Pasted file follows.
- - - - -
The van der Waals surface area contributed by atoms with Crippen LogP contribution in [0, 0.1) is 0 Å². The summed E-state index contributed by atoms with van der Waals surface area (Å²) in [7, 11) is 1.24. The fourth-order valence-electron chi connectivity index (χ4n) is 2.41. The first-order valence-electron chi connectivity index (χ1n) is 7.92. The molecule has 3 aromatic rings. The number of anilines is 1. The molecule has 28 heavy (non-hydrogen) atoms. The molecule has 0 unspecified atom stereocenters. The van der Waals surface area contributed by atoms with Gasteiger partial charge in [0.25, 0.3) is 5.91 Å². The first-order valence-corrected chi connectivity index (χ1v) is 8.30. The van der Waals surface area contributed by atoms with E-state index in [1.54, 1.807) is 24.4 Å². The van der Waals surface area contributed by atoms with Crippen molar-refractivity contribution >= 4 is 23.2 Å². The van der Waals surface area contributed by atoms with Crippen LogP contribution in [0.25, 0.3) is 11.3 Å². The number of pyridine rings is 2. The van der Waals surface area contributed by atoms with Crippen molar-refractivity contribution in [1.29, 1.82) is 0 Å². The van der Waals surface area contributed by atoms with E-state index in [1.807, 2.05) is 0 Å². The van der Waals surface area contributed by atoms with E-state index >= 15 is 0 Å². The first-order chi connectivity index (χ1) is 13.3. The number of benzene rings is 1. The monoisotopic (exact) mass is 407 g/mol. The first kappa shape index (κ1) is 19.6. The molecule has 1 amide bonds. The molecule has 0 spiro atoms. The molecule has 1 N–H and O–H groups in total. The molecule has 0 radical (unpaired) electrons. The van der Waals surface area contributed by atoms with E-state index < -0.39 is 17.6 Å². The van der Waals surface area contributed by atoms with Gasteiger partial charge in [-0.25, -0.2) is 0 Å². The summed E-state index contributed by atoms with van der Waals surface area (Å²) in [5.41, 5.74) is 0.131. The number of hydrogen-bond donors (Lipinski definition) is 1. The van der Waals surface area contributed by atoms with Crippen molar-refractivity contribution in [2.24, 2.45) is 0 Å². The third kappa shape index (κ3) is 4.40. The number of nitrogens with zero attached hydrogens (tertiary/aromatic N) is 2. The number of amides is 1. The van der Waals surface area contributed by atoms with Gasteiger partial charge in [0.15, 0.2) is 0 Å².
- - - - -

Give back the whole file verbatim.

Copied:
The van der Waals surface area contributed by atoms with Crippen LogP contribution in [0, 0.1) is 0 Å². The summed E-state index contributed by atoms with van der Waals surface area (Å²) in [7, 11) is 1.24. The fourth-order valence-electron chi connectivity index (χ4n) is 2.41. The first-order valence-electron chi connectivity index (χ1n) is 7.92. The molecule has 3 aromatic rings. The number of anilines is 1. The molecule has 28 heavy (non-hydrogen) atoms. The molecule has 0 unspecified atom stereocenters. The van der Waals surface area contributed by atoms with Gasteiger partial charge in [0.25, 0.3) is 5.91 Å². The first-order valence-corrected chi connectivity index (χ1v) is 8.30. The van der Waals surface area contributed by atoms with E-state index in [1.54, 1.807) is 24.4 Å². The van der Waals surface area contributed by atoms with Crippen molar-refractivity contribution >= 4 is 23.2 Å². The van der Waals surface area contributed by atoms with Crippen LogP contribution in [0.25, 0.3) is 11.3 Å². The number of pyridine rings is 2. The van der Waals surface area contributed by atoms with Crippen molar-refractivity contribution in [1.29, 1.82) is 0 Å². The van der Waals surface area contributed by atoms with E-state index in [1.807, 2.05) is 0 Å². The van der Waals surface area contributed by atoms with E-state index >= 15 is 0 Å². The first-order chi connectivity index (χ1) is 13.3. The number of benzene rings is 1. The monoisotopic (exact) mass is 407 g/mol. The first kappa shape index (κ1) is 19.6. The molecule has 1 amide bonds. The molecule has 0 spiro atoms. The molecule has 1 N–H and O–H groups in total. The molecule has 0 radical (unpaired) electrons. The van der Waals surface area contributed by atoms with E-state index < -0.39 is 17.6 Å². The van der Waals surface area contributed by atoms with Gasteiger partial charge in [-0.25, -0.2) is 0 Å². The summed E-state index contributed by atoms with van der Waals surface area (Å²) in [5.41, 5.74) is 0.131. The number of hydrogen-bond donors (Lipinski definition) is 1. The van der Waals surface area contributed by atoms with Crippen molar-refractivity contribution in [2.24, 2.45) is 0 Å². The third kappa shape index (κ3) is 4.40. The number of nitrogens with zero attached hydrogens (tertiary/aromatic N) is 2. The number of amides is 1. The van der Waals surface area contributed by atoms with Gasteiger partial charge in [0.15, 0.2) is 0 Å².